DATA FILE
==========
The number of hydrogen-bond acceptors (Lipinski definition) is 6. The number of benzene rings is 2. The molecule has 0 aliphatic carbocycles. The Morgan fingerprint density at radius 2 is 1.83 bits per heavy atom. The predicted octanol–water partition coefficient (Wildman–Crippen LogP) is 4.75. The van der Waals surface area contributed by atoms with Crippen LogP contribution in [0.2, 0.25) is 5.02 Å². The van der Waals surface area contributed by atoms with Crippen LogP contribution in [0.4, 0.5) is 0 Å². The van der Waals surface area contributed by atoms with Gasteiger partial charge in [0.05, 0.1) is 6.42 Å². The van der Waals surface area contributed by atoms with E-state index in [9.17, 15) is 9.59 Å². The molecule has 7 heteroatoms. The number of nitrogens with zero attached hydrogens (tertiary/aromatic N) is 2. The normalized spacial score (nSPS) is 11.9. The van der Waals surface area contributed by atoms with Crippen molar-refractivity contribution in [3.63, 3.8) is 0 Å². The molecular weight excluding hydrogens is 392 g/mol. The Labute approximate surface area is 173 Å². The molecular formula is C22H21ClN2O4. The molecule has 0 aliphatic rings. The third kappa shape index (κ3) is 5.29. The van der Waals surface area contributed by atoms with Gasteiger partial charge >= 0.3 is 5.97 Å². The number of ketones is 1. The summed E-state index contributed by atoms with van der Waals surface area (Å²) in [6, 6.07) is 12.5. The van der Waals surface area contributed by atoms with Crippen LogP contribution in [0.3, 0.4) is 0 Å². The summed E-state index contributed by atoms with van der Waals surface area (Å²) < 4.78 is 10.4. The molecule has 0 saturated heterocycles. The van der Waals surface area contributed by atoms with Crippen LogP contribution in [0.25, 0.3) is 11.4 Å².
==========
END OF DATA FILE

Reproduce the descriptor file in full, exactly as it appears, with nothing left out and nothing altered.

The number of hydrogen-bond acceptors (Lipinski definition) is 6. The number of benzene rings is 2. The molecule has 0 aliphatic carbocycles. The Morgan fingerprint density at radius 2 is 1.83 bits per heavy atom. The predicted octanol–water partition coefficient (Wildman–Crippen LogP) is 4.75. The van der Waals surface area contributed by atoms with Crippen LogP contribution in [0.2, 0.25) is 5.02 Å². The van der Waals surface area contributed by atoms with Crippen LogP contribution in [0.4, 0.5) is 0 Å². The van der Waals surface area contributed by atoms with Gasteiger partial charge in [0.05, 0.1) is 6.42 Å². The van der Waals surface area contributed by atoms with E-state index in [9.17, 15) is 9.59 Å². The molecule has 7 heteroatoms. The number of nitrogens with zero attached hydrogens (tertiary/aromatic N) is 2. The normalized spacial score (nSPS) is 11.9. The van der Waals surface area contributed by atoms with Crippen molar-refractivity contribution in [3.63, 3.8) is 0 Å². The molecular weight excluding hydrogens is 392 g/mol. The Labute approximate surface area is 173 Å². The molecular formula is C22H21ClN2O4. The molecule has 0 aliphatic rings. The third kappa shape index (κ3) is 5.29. The van der Waals surface area contributed by atoms with Gasteiger partial charge >= 0.3 is 5.97 Å². The number of ketones is 1. The summed E-state index contributed by atoms with van der Waals surface area (Å²) in [6, 6.07) is 12.5. The van der Waals surface area contributed by atoms with Crippen LogP contribution in [0.3, 0.4) is 0 Å². The summed E-state index contributed by atoms with van der Waals surface area (Å²) < 4.78 is 10.4. The molecule has 0 saturated heterocycles. The van der Waals surface area contributed by atoms with Crippen LogP contribution in [0.25, 0.3) is 11.4 Å².